Creators of Prop. 187 Largely Escape Spotlight : Ballot: From secret O.C. location, political novices and veterans spawn strong drive against illegal immigration.
Like other political neophytes who banded together last autumn for an all-out war against illegal immigration, Ronald Stephen Prince had a story to tell--a tale that would inspire the statewide “Save Our State” campaign.
His bitter account would become a campaign refrain: an illegal Canadian immigrant bilked him out of $500,000 in a construction project, and the judicial system offered no recourse. But it’s also an account sharply disputed by court records and the Canadian himself, who has lived in the United States legally for almost 33 years.
Frustrated, this obscure, enigmatic Tustin accountant stood in front of a Vons supermarket with a clipboard and pen in hand, hoping to whip up public sentiment against illegal immigrants. Eventually, he would become one of the key leaders of the SOS campaign.
Though the sweeping initiative and its prickly package of immigration reforms has unleashed powerful emotions on all sides, its founders at the California Coalition for Immigration Reform have labored in political anonymity, escaping the celebrity and scrutiny that often focuses on the authors of controversial ballot initiatives with far-reaching consequences.
A handful of political beginners and seasoned veterans have cobbled together a powerful volunteer movement from a statewide campaign headquarters in Orange County that is a secret location even to some of the leaders.
Some of the key players are citizens like Prince who are avenging injustices they believe were committed against them at the hands of illegal immigrants. Others believe illegal immigration has unfairly drained American tax dollars. Still others with the same agenda also will reap financial benefits from the campaign. Although the campaign has been touted as a volunteer effort, at least three of the organizers have billed the SOS campaign for tens of thousands of dollars for political consulting services.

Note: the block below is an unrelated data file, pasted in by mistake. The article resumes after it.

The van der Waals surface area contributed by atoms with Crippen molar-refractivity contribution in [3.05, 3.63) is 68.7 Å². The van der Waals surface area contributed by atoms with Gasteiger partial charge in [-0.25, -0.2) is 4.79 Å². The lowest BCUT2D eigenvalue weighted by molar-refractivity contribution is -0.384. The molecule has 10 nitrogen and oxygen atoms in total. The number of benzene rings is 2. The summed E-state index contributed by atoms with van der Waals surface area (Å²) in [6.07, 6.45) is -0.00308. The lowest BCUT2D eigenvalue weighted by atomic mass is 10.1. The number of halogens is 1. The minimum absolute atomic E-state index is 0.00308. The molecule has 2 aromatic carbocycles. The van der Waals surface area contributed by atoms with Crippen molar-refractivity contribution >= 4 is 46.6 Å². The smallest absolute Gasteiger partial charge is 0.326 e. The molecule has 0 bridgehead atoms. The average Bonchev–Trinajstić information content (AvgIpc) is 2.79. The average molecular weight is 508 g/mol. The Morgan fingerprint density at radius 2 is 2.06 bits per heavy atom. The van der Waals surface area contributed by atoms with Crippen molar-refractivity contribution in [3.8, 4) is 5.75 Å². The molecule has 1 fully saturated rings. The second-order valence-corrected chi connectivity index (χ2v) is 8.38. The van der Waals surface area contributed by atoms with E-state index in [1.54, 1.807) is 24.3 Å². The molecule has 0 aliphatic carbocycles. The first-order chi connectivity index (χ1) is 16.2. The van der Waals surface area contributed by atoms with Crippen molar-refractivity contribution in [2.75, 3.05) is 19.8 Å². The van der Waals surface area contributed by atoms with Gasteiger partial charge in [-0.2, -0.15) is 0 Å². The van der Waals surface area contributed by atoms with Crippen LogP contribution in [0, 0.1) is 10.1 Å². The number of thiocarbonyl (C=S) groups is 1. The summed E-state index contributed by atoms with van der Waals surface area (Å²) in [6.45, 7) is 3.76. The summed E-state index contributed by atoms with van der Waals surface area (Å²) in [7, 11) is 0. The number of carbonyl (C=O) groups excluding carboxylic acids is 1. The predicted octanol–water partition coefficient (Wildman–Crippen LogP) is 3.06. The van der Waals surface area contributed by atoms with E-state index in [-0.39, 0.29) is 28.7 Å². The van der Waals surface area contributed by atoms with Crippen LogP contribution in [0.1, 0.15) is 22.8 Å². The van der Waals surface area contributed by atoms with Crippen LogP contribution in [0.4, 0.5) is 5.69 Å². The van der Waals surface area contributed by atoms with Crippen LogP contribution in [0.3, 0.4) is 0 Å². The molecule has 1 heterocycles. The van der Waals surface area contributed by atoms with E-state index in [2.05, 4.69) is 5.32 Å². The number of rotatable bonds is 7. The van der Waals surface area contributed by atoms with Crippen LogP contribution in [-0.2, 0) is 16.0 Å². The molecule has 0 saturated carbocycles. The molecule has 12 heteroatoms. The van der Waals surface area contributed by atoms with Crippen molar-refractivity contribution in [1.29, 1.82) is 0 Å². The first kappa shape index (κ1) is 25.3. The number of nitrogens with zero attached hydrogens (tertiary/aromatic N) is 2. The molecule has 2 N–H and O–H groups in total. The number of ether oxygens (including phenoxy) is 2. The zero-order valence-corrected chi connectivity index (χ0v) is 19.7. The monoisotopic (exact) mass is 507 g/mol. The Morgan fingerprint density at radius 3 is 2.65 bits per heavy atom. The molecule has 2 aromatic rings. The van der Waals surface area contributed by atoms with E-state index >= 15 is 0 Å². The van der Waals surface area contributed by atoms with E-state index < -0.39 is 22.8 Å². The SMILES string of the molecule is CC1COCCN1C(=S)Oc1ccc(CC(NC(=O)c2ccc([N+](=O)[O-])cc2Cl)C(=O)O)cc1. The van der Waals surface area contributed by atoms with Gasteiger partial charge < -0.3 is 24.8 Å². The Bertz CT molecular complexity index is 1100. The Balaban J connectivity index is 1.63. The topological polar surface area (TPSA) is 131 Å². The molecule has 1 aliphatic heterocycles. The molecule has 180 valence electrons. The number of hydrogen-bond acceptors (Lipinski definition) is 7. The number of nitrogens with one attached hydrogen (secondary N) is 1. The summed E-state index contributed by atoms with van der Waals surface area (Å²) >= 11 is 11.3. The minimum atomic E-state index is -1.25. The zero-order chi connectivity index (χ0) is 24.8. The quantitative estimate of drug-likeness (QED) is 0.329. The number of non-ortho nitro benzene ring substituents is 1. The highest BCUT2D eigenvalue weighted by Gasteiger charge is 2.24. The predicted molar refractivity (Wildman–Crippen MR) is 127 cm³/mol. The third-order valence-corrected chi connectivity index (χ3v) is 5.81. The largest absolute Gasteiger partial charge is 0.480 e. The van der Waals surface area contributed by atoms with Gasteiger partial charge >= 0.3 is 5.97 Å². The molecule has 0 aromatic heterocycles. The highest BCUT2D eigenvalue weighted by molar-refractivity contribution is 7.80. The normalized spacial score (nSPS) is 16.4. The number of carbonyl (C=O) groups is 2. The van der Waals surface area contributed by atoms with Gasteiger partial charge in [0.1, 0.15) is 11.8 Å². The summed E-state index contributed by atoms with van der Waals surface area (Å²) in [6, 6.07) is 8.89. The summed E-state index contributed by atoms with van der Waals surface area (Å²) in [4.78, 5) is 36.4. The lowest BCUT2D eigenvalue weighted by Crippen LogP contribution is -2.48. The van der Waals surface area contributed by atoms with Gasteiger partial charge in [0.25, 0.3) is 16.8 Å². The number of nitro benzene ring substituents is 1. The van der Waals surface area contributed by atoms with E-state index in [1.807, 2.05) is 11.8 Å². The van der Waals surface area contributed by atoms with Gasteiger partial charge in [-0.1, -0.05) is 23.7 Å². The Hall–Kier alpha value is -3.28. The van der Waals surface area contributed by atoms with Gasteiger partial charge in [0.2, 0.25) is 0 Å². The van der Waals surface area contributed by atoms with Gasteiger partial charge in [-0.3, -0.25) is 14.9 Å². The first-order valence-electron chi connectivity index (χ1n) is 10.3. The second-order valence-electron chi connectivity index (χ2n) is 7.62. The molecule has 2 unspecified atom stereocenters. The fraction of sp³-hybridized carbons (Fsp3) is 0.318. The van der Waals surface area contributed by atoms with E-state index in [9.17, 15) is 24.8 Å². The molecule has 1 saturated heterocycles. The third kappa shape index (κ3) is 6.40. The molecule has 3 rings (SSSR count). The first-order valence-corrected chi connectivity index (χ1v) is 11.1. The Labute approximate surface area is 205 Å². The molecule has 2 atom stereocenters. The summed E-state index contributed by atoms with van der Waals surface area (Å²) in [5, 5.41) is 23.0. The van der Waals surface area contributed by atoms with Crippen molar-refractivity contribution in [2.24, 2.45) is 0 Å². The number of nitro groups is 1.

Alan C. Nelson, the former head of the Immigration and Naturalization Service and a co-author of the initiative, is owed $26,500 for his work, according to campaign finance reports.
Two other consultants, who have themselves petitioned for bankruptcy under Chapter 13, also have received more than $35,000 through June for managing the campaign and reimbursement of expenses, according to financial disclosure statements filed by the SOS committee. The consultants, Robert Kiley and his wife, Barbara--the mayor of Yorba Linda--are owed an additional $51,000 for their work.
The Kileys hosted the first strategy session that spawned the initiative, which would deny education, non-emergency health care and other public benefits to illegal immigrants. The measure, Proposition 187, faces a vote on Nov. 8.
When they all met last Oct. 5 at a posh, members-only Center Club in Costa Mesa, the future SOS leadership knew little about each other except that they shared the same contempt for illegal immigrants, a group some scorned in their newsletters for the “stench of urination, defecation, narcotics, savagery and death.”
The 10-member group--which included Assemblyman Richard L. Mountjoy (R-Arcadia)--recognized that it lacked money and a statewide political organization. But it had the determination to do something more active than--as one participant, a newsletter publisher, put it--"wring hands . . . and drink tea.”
They debated the issue for the entire day, settling on a strategy proposed by a political unknown, Prince: a statewide petition drive for an initiative to end public services to illegal immigrants.
A few weeks later, they would pick the name SOS--like the international distress signal--for their campaign while dining on Mexican food at a restaurant in Orange.
“Ron set everything up,” recalled Barbara Coe, co-chairwoman of the coalition, who had a network of political contacts that Prince sorely lacked.
“It was all his idea. He said, ‘If you people will pick up the ball, I will run with it.’ ”
For someone who has placed himself directly at the forefront of the state’s most controversial ballot initiative, Prince has proved a private man.
At 46, the campaign co-chairman guards details about his personal life more zealously than the location of the SOS headquarters, which is a closely held secret because the leaders fear retaliation from their opponents.
Prince, who says he is a fifth-generation Californian, politely refuses to say where he was born (Long Beach), where he resides (Tustin or Downey, according to government agency records), prefers not to divulge his middle name (Stephen), or to disclose his place of employment. He is an accountant who used to work for his family’s business in Downey, but now spends most of his workdays and weekends at the Tustin campaign office.